Over the past four years, Cornell, Bufalini and the rest of Kelly's staff brought the establishment back to its pre-pandemic vibrancy, maintaining its spirit of inclusiveness and affordability. You can still get a well drink for less than $5 and a classic craft cocktail starts at $7. The bar’s food menu is similarly budget-friendly, topping out with a hefty, top-notch fried chicken sandwich, including a hefty side of fries, for $13.

“It doesn’t matter who it was, who you loved or what you looked like. You walked into Kelly's, you're welcome. That went from Caleb down to the staff to all the regulars over the years,” Zelinsky says. “Caleb would want his legacy to be for Kelly’s to continue to be the spot that anyone is welcome any time.

Callender confirms that Kelly’s will remain locally owned and continue to move forward with the spirit that Cornell fostered over the years.

She adds that Cornell loved to read, watch horror movies, loved a wide range of music and supporting local bands when he had free time. Over the past few years, Callender says, he was working on himself a lot, too.

“He was looking back and looking ahead, wanting to grow within himself. He was trying to be a little more content and enjoy life, which was something he never felt like he was entitled to do,” she says.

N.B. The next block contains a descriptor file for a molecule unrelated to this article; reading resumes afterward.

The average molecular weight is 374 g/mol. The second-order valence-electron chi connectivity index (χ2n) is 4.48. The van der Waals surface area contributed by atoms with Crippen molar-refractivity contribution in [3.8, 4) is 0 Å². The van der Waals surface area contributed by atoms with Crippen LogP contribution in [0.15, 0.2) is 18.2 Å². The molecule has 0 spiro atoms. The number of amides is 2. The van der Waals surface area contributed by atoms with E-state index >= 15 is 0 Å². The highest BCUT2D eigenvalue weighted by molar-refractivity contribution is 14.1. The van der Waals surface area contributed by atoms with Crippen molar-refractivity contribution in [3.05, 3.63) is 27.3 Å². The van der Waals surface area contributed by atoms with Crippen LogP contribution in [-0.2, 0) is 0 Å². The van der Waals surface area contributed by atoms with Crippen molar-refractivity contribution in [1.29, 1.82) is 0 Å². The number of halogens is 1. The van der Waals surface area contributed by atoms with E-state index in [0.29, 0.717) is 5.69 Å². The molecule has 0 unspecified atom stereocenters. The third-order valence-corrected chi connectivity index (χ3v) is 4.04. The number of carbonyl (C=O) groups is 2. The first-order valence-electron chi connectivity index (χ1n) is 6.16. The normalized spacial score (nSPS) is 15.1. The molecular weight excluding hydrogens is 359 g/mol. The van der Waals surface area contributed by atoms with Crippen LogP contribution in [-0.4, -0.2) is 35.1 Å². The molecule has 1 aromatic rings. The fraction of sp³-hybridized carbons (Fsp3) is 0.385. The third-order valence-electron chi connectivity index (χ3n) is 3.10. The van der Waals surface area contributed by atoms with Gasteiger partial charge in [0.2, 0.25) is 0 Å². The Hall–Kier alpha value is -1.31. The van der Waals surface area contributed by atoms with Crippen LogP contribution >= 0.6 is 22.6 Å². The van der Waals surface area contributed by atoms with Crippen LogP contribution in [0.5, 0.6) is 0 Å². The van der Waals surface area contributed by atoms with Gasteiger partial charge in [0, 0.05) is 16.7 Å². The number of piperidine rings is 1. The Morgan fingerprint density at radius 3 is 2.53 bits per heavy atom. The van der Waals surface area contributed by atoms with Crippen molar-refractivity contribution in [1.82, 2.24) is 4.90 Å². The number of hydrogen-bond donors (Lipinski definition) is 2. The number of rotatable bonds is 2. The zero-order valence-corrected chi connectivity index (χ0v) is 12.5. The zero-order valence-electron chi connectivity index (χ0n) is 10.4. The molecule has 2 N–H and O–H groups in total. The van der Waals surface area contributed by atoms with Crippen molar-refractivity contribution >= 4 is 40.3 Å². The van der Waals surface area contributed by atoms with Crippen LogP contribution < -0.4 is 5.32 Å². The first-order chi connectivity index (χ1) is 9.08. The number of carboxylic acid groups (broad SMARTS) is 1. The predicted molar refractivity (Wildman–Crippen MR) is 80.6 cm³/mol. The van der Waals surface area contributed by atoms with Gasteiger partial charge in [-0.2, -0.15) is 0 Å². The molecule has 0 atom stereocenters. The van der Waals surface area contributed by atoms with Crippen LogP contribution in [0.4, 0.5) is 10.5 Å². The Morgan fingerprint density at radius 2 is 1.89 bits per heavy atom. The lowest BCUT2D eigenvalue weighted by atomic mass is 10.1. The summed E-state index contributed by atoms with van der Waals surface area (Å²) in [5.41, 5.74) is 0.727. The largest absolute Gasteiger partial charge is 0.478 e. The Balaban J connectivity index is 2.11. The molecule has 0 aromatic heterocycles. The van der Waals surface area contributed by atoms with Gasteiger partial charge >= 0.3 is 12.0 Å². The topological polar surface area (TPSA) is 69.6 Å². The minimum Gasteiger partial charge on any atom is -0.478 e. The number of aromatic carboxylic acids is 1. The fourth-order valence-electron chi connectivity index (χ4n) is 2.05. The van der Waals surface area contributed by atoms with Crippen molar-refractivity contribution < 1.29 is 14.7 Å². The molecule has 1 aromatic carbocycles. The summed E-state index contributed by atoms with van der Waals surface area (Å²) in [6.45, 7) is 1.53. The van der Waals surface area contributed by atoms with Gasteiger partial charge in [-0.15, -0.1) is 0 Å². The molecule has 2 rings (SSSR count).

As an example, he officiated over numerous commitment ceremonies over the years, keeping a notebook, his father says, of how he prepared and what he said.

“He loved it. It made him feel like a part of people’s happiness to put into words the testimony of those unions. He let the sweet out in an unfettered way,” Callender says.

Per his wishes, Cornell was put to rest in a green burial ceremony, unembalmed and wrapped in a simple cotton shroud, in Penn Forest Natural Burial Park in Verona. A packed house attended his celebration of life later that evening at Brillobox in Bloomfield.

“I had no idea the number of people he knew and who adored him,” his father says. “It was overwhelming for me to see the outpouring of care, love and humor from his community. It captured him so well.”

Caleb “Cobra” Cornell is survived by his father, mother, two older brothers, his partner Holly and three nephews.